The presumption of resulting trust therefore alters the general practice that a plaintiff (who would be the party challenging the transfer in these cases) bears the legal burden in a civil case. Rather, the onus is on the transferee to rebut the presumption of resulting trust. (Pecore, para 25)
Of course, the presumption of resulting trust means that it will fall to the surviving joint account holder to prove that the transferor intended to gift the right of survivorship to whatever assets are left in the account to the survivor. Otherwise, the assets will be treated as part of the transferor’s estate to be distributed according to the transferor’s will. (Pecore, para 54)
Not really different from pre-existing caselaw, but the SCC rarely enters the realm of Estates and Trusts law. When it does, lawyers pay rapt and lasting attention. Even confirmation of pre-existing common law can have quite an effect.
No doubt every Estate Trustees claiming resulting trusts over joint accounts by a deceased with non-children will be referring to these cases.
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Listen to "Joint Accounts"
Read the transcribed version of "Joint Accounts"
During Hull on Estate and Succession Planning Podcast Episode #60, Ian and Suzana discussed a recent case, Pecore v. Pecore, 2007 SCC 17, from the Supreme Court of Canada. This decision concerned the issue of jointly held accounts.
Ian and Suzana discussed the consequences of joint accounts for adult children, minor children and dependent adult children.
As many of the readers will know, joint accounts are a hotly debated topic in estate litigation. When an account is held jointly between two individuals, both hold an equal, undivided share. If one of the joint owners dies, the other is left with the entire interest in the account.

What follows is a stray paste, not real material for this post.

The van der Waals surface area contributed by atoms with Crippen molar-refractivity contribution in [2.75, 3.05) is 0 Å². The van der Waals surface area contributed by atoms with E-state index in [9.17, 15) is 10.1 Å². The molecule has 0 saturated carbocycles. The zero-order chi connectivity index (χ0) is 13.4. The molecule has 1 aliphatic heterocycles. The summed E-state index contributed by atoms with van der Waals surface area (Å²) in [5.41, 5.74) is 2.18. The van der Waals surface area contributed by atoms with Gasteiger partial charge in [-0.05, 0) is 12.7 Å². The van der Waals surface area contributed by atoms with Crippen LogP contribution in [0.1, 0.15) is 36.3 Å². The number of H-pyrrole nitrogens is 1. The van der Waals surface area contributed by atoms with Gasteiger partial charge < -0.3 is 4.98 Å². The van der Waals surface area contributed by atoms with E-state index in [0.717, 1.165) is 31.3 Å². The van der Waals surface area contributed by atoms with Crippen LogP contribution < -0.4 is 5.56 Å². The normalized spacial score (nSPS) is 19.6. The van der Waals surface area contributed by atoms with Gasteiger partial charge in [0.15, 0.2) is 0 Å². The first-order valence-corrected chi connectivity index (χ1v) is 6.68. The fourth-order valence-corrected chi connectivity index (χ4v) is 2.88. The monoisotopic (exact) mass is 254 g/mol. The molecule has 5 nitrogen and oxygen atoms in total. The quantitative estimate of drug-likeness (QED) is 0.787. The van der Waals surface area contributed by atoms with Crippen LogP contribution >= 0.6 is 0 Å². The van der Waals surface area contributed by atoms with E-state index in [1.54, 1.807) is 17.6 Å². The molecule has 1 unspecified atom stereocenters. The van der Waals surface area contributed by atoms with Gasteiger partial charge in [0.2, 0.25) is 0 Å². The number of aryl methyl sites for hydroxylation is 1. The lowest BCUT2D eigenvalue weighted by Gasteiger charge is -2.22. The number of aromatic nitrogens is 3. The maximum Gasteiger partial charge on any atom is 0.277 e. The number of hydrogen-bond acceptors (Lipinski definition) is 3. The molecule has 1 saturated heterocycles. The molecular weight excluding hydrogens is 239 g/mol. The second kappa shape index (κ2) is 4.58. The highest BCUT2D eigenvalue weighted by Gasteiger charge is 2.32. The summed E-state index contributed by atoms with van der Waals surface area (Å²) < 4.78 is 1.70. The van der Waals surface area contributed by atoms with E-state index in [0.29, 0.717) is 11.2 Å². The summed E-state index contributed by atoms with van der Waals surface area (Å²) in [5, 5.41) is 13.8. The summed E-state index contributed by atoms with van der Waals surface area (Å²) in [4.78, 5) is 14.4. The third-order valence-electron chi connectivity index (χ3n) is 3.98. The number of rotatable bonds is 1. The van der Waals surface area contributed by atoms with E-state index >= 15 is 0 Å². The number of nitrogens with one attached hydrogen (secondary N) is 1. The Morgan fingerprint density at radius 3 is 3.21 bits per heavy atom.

Previous decisions on the issue of joint accounts have varied but courts typically approached the issue by presuming that if the account was held jointly between a parent and a child, the parent intended to gift the money to the child (the presumption applied even if the child was an adult and financially independent). It was then up to the challenger to prove otherwise.
In Saylor and Pecore, the Supreme Court essentially reversed the presumption in the case of adult children.
The Supreme Court ruled that because it is very common for elderly parents to hold accounts jointly with adult children for banking purposes, the starting presumption should be in favour of including the funds in the parent’s estate. The adult child will then have the onus of proving that the parent intended to gift the funds to him or her.
In the case of minor children, the old presumption of a gift will still apply, based on the assumption that parents intend to support their minor children.
While the clarity of a final ruling on how to approach joint accounts will likely be welcomed, there may remain some uncertain as to the evidence necessary to rebut the presumption. And hence, more litigation to come.
Have a nice weekend,
Joint accounts are a common tool in estate planning. Where accounts are held by two individuals jointly, both hold an equal and undivided share. When one dies, their interest terminates, and the surviving joint owner is left with the entire account. This results in numerous benefits from an estate planning perspective. However, it often also results in numerous lawsuits. The latest issue of Law Times includes an article which considers the controversial subject of joint accounts.
In “Awaiting Certainty on Jointly Held Assets,” Christopher Guly considers the debate over how to adjudicate challenges to jointly held accounts. He examines two decisions of the Ontario Court of Appeal, Saylor v. Brooks and Pecore v. Pecore. Both were recently heard by the Supreme Court of Canada.
The facts in Saylor and Pecore are somewhat similar in that both involve challenges brought by beneficiaries to accounts that were jointly held between a Deceased and his daughter. In both cases, the beneficiaries argued that the Deceased did not intend for the surviving daughter to acquire the entire account and that the funds should be returned to the Deceased’s estate.